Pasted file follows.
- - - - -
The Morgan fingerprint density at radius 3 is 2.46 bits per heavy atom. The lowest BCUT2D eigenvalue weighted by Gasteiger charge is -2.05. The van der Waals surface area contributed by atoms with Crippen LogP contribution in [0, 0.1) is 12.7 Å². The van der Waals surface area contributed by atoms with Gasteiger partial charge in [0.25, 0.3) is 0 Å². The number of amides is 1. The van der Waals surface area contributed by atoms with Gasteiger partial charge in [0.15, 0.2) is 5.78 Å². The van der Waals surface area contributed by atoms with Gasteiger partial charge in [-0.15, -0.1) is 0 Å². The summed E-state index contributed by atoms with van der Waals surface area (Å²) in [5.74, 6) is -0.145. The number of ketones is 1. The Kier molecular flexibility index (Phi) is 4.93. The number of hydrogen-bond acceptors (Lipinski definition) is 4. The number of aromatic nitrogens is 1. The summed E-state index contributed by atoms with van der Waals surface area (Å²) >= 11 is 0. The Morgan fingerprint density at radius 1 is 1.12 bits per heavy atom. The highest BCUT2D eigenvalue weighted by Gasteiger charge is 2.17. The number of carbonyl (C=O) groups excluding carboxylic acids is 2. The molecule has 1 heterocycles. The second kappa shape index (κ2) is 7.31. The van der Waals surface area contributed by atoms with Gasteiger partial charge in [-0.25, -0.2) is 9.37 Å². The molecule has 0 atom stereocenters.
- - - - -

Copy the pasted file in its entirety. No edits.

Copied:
The Morgan fingerprint density at radius 3 is 2.46 bits per heavy atom. The lowest BCUT2D eigenvalue weighted by Gasteiger charge is -2.05. The van der Waals surface area contributed by atoms with Crippen LogP contribution in [0, 0.1) is 12.7 Å². The van der Waals surface area contributed by atoms with Gasteiger partial charge in [0.25, 0.3) is 0 Å². The number of amides is 1. The van der Waals surface area contributed by atoms with Gasteiger partial charge in [0.15, 0.2) is 5.78 Å². The van der Waals surface area contributed by atoms with Gasteiger partial charge in [-0.15, -0.1) is 0 Å². The summed E-state index contributed by atoms with van der Waals surface area (Å²) in [5.74, 6) is -0.145. The number of ketones is 1. The Kier molecular flexibility index (Phi) is 4.93. The number of hydrogen-bond acceptors (Lipinski definition) is 4. The number of aromatic nitrogens is 1. The summed E-state index contributed by atoms with van der Waals surface area (Å²) >= 11 is 0. The Morgan fingerprint density at radius 1 is 1.12 bits per heavy atom. The highest BCUT2D eigenvalue weighted by Gasteiger charge is 2.17. The number of carbonyl (C=O) groups excluding carboxylic acids is 2. The molecule has 1 heterocycles. The second kappa shape index (κ2) is 7.31. The van der Waals surface area contributed by atoms with Gasteiger partial charge in [-0.25, -0.2) is 9.37 Å². The molecule has 0 atom stereocenters.